None of This Post is True! (1.01.10)
We'll start with a couple of pneumanautical observations:
God is distinguished by his indistinction from any other distinct things...--Meister Eckhart
"Eckhart was obviously fascinated by the question of what we think we are doing when we attempt to speak about God. In one sense, his whole surviving corpus is an exploration of this issue. Why is speech necessary when silence is more fitting?" (McGinn).
You might say that Eckhart picks up where Aquinas himself left off, in the abysmal silence at the beginning and end of all verbalization; which is why he could say that "the Word which is in the silence of the fatherly Intellect is a Word without word, or rather a Word above every word." In the beginning -- or at the Origin, to be precise -- is the wordless Word, or pure spirit-breath hovering over the face of the deep.
Now, is this true? No, not really. It just removes some of the barriers to falsehood.
I was reading some Balthasar again yesterday, and he was essentially emphasizing a point also made by Schuon, to the effect that if you do not first appreciate the infinite chasm between you and God, you cannot possibly appreciate the unity; for the difference is a fact, while the similarities are merely analogical. In other words, there is always an "as if" component to our divine likeness. To deny this is to engage in a monstrous breach of spiritual etiquette, to say the least. After all, even to say "I and the Father are One," is to equally say "One is I and the Father." Or, you could say that "three's company and One's a crowd."
Here again, the metaphysical implication of this would be a kind of irreducible dualism, as argued by Bolton in Self and Spirit: "Arguably the duality of soul and God could be an ultimate reality.... There are in fact profound reasons for the duality of God in relation to the soul, which are only ignored because of prevailing habits of thought."
I always chuckle when someone expresses the cliche that we only believe in dualism because of what some philosopher said 400 years ago. It's like arguing that we only believe in, say, the reality of time, because Hegel said it was a mode of the infinite. That's giving way too much credit to intellectuals. But that's what intellectuals do -- i.e., give way too much credit to themselves and each other. For example, as I have argued in the past, liberty had to first be "lived" before it could be discovered and developed as an abstract value. Here you see an important point, that incarnation precedes cogitation.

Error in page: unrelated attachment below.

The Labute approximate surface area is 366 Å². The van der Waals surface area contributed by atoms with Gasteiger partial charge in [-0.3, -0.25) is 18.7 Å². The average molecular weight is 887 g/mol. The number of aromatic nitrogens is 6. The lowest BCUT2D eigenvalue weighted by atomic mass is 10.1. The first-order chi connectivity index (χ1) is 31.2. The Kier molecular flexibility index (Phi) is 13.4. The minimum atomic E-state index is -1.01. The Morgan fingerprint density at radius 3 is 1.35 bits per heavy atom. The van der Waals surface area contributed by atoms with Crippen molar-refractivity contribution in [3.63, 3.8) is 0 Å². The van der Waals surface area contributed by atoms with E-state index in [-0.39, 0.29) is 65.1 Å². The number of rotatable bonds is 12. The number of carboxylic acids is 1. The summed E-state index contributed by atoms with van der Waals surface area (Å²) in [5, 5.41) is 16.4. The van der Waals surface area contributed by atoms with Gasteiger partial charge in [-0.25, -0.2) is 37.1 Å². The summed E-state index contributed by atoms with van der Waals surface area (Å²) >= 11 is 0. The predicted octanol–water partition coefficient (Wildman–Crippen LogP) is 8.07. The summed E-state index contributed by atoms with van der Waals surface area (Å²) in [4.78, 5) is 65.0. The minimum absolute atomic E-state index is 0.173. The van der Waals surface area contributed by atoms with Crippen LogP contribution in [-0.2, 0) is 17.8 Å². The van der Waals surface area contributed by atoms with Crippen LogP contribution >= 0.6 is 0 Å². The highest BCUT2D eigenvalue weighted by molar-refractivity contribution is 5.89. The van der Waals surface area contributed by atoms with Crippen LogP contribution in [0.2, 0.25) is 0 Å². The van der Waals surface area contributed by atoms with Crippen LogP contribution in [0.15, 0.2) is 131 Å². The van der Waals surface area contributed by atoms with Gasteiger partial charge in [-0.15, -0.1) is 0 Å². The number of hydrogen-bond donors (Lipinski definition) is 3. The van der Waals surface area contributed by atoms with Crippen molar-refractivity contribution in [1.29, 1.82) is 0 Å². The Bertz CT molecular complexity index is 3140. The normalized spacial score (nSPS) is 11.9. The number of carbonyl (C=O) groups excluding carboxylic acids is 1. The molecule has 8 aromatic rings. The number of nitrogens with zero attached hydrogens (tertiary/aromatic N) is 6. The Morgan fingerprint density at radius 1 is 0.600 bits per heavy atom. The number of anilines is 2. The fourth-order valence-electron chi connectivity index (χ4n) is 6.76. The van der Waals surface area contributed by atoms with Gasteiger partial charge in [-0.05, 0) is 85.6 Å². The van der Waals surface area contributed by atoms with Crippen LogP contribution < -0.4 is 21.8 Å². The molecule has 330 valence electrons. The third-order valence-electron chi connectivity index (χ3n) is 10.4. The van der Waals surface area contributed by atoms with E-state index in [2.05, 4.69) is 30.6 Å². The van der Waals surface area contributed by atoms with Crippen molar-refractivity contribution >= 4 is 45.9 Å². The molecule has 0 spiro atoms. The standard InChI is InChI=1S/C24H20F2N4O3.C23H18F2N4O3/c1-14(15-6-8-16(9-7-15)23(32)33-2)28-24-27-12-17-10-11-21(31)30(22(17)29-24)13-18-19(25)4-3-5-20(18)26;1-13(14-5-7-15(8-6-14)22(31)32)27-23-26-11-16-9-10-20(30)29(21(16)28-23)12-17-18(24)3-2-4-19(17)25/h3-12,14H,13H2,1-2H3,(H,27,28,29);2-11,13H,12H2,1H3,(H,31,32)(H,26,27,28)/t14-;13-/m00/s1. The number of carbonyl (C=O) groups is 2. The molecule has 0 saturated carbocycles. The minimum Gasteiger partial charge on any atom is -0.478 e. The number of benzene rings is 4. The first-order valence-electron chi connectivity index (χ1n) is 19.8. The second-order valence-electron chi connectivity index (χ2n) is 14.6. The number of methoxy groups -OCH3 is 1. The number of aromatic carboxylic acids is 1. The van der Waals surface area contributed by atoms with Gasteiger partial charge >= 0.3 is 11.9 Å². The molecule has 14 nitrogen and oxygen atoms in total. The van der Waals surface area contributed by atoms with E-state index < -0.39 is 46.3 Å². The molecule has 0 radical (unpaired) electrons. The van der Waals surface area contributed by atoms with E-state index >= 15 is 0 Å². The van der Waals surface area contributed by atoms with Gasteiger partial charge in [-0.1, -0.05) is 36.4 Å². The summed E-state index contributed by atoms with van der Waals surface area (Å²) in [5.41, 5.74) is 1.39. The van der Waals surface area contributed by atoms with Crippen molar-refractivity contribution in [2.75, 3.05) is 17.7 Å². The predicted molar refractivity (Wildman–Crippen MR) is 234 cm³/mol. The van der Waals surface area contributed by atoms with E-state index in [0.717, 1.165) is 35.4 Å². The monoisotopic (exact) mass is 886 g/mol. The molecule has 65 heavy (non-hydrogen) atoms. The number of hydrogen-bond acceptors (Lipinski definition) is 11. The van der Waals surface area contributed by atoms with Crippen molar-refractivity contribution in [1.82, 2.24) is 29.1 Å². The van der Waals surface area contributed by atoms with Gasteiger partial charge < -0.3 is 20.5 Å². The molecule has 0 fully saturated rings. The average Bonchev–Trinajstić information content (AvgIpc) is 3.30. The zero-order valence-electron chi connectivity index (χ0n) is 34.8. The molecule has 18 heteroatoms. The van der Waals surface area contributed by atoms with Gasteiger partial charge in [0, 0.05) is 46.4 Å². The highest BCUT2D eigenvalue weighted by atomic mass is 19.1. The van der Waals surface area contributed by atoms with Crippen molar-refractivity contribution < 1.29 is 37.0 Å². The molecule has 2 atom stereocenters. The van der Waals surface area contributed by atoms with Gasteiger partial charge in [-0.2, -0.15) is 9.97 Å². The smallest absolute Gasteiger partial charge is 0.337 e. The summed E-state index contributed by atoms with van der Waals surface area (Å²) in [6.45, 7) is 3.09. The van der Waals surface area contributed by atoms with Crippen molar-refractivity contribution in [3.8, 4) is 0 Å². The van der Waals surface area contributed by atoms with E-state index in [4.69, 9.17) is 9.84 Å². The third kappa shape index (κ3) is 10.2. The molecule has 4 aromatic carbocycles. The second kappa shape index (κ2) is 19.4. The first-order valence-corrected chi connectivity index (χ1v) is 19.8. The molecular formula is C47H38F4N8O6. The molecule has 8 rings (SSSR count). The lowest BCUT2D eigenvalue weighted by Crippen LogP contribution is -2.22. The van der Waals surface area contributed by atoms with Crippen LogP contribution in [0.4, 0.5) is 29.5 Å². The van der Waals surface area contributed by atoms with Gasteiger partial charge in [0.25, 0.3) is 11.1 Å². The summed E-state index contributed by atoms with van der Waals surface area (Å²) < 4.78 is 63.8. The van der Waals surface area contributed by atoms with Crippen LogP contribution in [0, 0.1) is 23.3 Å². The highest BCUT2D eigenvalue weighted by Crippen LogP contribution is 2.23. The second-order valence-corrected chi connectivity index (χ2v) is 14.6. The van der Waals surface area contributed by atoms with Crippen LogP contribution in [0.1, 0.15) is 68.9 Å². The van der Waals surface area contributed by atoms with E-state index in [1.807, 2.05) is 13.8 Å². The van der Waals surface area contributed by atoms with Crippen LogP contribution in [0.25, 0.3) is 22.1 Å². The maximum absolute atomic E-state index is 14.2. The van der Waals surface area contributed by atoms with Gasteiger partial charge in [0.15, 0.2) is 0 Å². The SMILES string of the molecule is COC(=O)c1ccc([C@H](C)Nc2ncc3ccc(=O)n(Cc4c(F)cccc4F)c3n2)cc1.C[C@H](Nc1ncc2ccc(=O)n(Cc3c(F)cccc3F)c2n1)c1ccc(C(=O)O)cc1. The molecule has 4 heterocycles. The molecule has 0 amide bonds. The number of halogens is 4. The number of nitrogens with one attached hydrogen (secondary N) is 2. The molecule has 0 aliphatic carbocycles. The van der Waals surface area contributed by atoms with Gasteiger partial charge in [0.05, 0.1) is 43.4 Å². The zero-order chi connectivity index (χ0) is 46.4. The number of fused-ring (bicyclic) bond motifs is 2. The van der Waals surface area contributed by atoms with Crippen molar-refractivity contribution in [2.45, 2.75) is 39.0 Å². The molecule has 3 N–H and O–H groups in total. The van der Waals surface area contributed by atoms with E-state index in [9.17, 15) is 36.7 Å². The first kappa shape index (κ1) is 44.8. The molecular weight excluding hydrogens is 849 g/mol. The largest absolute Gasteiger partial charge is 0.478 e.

Bolton agrees that "when we attribute the influence of Dualism to Descartes, we are implicitly attributing to him the power of imposing his peculiar way of thinking on a whole civilization for three centuries.... In reality, this kind of power is so rare that it is usually considered an attribute of the founders of religions, not of philosophers."
Rather, Descartes simply identified "a certain element in the way in which human minds have always worked, and create[d] a system around it." After all, consciousness and matter are so profoundly different, that no one has to press the point. The trick is in trying to understand how they relate.
This reminds me of something Richard Weaver wrote, to the effect that the denial of religion always conceals a denial of mind. Here again, Bolton agrees that "the denial of Dualism means in practice a denial of consciousness itself, and the modern philosophers who argue for this are arguing for something which not only most people do not believe, but which they themselves do not believe except, perhaps, in the lecture room."
In reality, as it pertains to the manner in which we actually live, consciousness is quite literally everything, for "it is the container and basis of phenomena as such." No "theory of everything" will ever account for the person who understands it, why he wants to tell others about it, or how it is even possible to cause "understanding" in another subject -- whatever that is. The moment you understand the theory, you've breached the unity.
If we are going to ditch dualism, then we had better come up with a more adequate substitute, not merely a philosophy that unexplains everything dualism explained. After all, we only know that there are objects of consciousness because there are objects and consciousness. Therefore, any denial of dualism necessarily begins in dualism, or else there is no knower and no possibility knowledge, "as if the Cheshire cat's grin really could remain when the cat was gone" (Bolton).
Still, there is a way out of this duality coonundrum. In my view, there are certain irreducible dualities in the cosmos. Furthermore, I have always suspected that they are all somehow related, or perhaps reflections of some primordial meta-duality. I am thinking of the One and many, time and eternity, absolute and infinite, male and female, wave and particle, part and whole, form and substance, individual and group, subject and object, conscious and unconscious, and a few others.
Some might suggest that the brain is therefore a kind of "duality generator," but Bolton argues that the brain evolved long before we had anything to say about it, "under cosmic conditions which had the power to determine the form of the brain in accordance with their own nature." In short, the objective structure of the brain reveals something objectively true about the subjective nature of reality -- or about the inner nature of the ultimate Subject.
To be continued....